• Adaptation-Induced Plot Hole: In the scenes of showings of The Room in the epilogue, audiences can be seen tossing plastic spoons. The spoon photo which inspires this practice was explained in the book, but was never addressed in this movie. A viewer who's never seen The Room or read The Disaster Artist will just wonder what those people are throwing, and why.
  • Adaptation Name Change: Safowa Bright, the costume designer, is named Safoya in the film, though the name "Safowa" is still seen during the screening of The Room.
  • Adaptation Title Change: Subverted. The film's title was originally changed to The Masterpiece before it went with the original name.
  • Adapted Out: For the film, key people who were featured in the book either had their personality traits given to other characters or were removed altogether:
    • "Don", the actor originally cast to play Mark, is not shown in the movie, and thus Tommy's deceitful gambit to replace him with Greg (something Greg himself was complicit in) is not shown either. Instead, Greg's decision to act in the movie becomes a straightforward gesture to help out a friend.
    • Graham Futerfas, the second director of photography and the only person to call Tommy out on his bullshit directly (namely in regards to his lying about calling about a much-needed generator) was not seen or even mentioned, possibly due to trying to keep Wiseau in the mostly sympathetic light the film cast him in.
    • Greg Ellery, who played replacement character Steven after the original actor, Kyle Vogt, who played Peter, had to leave due to previous commitments, also does not appear. Plus, he had both his appearance and his fate passed on to Kyle, who unlike in the book, was invited to the premiere (Tommy did not invite him due to his leaving for his other work, which he knew about and was repeatedly reminded of, being viewed as a "betrayal" of him).
    • Greg Sestero's father, Richard, is never mentioned, even though he supported his son's dream of becoming an actor, unlike his wife.
    • Juliette Danielle wasn't the original choice for Lisa. She was going to play Michelle until the previous actress jumped ship.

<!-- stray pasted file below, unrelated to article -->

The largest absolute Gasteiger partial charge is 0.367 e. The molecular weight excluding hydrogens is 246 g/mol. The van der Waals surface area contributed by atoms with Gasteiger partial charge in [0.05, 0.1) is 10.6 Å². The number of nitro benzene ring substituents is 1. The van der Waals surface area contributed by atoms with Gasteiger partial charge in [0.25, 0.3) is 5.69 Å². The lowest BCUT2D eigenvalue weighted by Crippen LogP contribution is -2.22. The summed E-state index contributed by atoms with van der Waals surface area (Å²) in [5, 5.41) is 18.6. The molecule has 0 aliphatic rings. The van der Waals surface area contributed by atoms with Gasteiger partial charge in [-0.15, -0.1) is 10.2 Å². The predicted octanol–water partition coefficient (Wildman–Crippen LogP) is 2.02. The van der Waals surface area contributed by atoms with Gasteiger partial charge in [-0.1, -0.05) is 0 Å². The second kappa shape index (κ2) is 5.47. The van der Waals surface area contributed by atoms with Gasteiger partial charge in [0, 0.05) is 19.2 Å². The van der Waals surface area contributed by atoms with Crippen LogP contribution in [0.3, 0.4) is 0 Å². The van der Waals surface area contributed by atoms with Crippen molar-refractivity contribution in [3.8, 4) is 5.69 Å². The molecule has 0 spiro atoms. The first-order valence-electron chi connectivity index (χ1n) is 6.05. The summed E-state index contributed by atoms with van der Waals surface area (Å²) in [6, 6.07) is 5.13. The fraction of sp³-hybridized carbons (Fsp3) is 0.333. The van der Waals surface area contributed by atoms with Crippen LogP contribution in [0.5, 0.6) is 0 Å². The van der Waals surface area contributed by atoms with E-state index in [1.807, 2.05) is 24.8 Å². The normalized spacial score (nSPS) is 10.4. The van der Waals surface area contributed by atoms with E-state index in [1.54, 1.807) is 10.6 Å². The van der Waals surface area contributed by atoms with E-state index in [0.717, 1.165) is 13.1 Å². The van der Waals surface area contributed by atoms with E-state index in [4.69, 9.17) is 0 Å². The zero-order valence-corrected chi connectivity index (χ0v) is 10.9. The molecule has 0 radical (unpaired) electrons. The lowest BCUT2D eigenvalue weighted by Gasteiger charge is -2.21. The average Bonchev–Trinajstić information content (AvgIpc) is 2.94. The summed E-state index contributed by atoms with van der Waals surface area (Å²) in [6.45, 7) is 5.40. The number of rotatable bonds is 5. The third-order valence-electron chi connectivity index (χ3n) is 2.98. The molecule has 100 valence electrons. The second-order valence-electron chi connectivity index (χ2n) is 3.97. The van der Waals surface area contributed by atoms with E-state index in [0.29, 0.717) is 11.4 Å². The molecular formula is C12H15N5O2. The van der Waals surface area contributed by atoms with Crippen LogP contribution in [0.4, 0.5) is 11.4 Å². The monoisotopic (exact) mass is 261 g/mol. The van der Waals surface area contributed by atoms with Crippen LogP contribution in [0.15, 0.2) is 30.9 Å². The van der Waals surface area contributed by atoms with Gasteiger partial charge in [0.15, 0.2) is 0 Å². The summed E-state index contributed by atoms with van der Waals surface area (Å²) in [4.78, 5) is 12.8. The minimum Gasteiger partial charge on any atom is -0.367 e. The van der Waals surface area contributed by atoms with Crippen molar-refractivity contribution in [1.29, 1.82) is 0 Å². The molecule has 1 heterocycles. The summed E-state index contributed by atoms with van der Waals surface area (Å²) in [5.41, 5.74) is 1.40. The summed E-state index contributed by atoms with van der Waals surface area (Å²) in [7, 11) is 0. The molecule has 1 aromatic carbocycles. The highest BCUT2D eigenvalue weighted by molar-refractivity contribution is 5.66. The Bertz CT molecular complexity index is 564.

• Ambiguously Gay: Tommy's sexuality is a big question mark the film teases but never answers, just like so many other Wiseau mysteries:
    • Tommy's dating history is a complete mystery, and he never expresses interest in or attraction to any woman.
    • When Tommy invites Greg to room with him, he suggests that they both sleep in the same bed. When Greg winces, Tommy says he was just kidding.
    • Tommy's nickname for Greg is "Baby Face."
    • When Greg's mother questions Tommy, she pointedly asks why an older man would want to befriend and move in with her teenage son, clearly suspecting that Tommy is trying to take advantage of Greg; Tommy seems to realize this and finds it funny.
    • Tommy becomes jealous when Greg begins talking to Amber and insists that they immediately leave the bar.
    • When Greg announces that he's moving in with Amber, Tommy throws a childish tantrum in the street.
    • Tommy writes a sex scene for himself and Juliette Danielle, but seems only interested in the scene making the film marketable. During filming, he expresses disgust at the actress' minor physical flaws and seems to think that his own naked ass is what makes the scene sexy. Whether this is his sexuality or just his vanity is unclear.
    • During the lovemaking scene, Tommy seems to be completely unfamiliar with how to have sex with a woman. The crew remark at how he's thrusting at Juliette's navel.
    • When the cast members try to deconstruct whom each character represents in Tommy's real life, Robyn Paris suspects that Lisa represents "the world" rather than a previous girlfriend.
  • Anachronism Stew: A modern Jack in the Box restaurant sign can briefly be seen as Greg is driving before he comes across a billboard promoting The Room. Said logo was introduced in 2009, six years later.
  • Analogy Backfire/Dramatically Missing the Point: Tommy defends the abuse he gives his actors by comparing it favorably to Alfred Hitchcock throwing live birds at Tippi Hedren when making The Birds. He fails to realize, however, that (A) Hitchcock did this for one scene to get a specific reaction, not for the entire movie; (B) just being an asshole and screaming at everyone isn't the same as Enforced Method Acting; and (C) as Greg points out, people talk about what Hitchcock did because it was cruel, not because it was admirable.invoked
  • Anatomically Impossible Sex: Sandy points out that Tommy is simulating sex with Juliette's belly button. Tommy doesn't care. Juliette can't even clue him in on how ridiculous it looks.
  • And I'm the Queen of Sheba: When Tommy meets Greg's mom, she asks him how old he is. When he says he's Greg's age (nineteen), she sarcastically replies, "Yeah, I just turned fourteen." Tommy's response? "Wow, happy birthday."
  • Arbitrarily Large Bank Account: Wiseau himself. The bank teller even tells Sandy that Wiseau's bank account is like a bottomless pit. To the surprise of everyone, his checks all cleared and he has multiple apartments in at least two different cities (both of which have high real estate prices). This is despite him having no day job, no obvious family connections (to anyone), and few apparent skills. Wiseau rarely flaunts his wealth (mostly when things go pear-shaped on the set of The Room), lives modestly, and offers Greg Sestero the lion's share of his own home rent-free.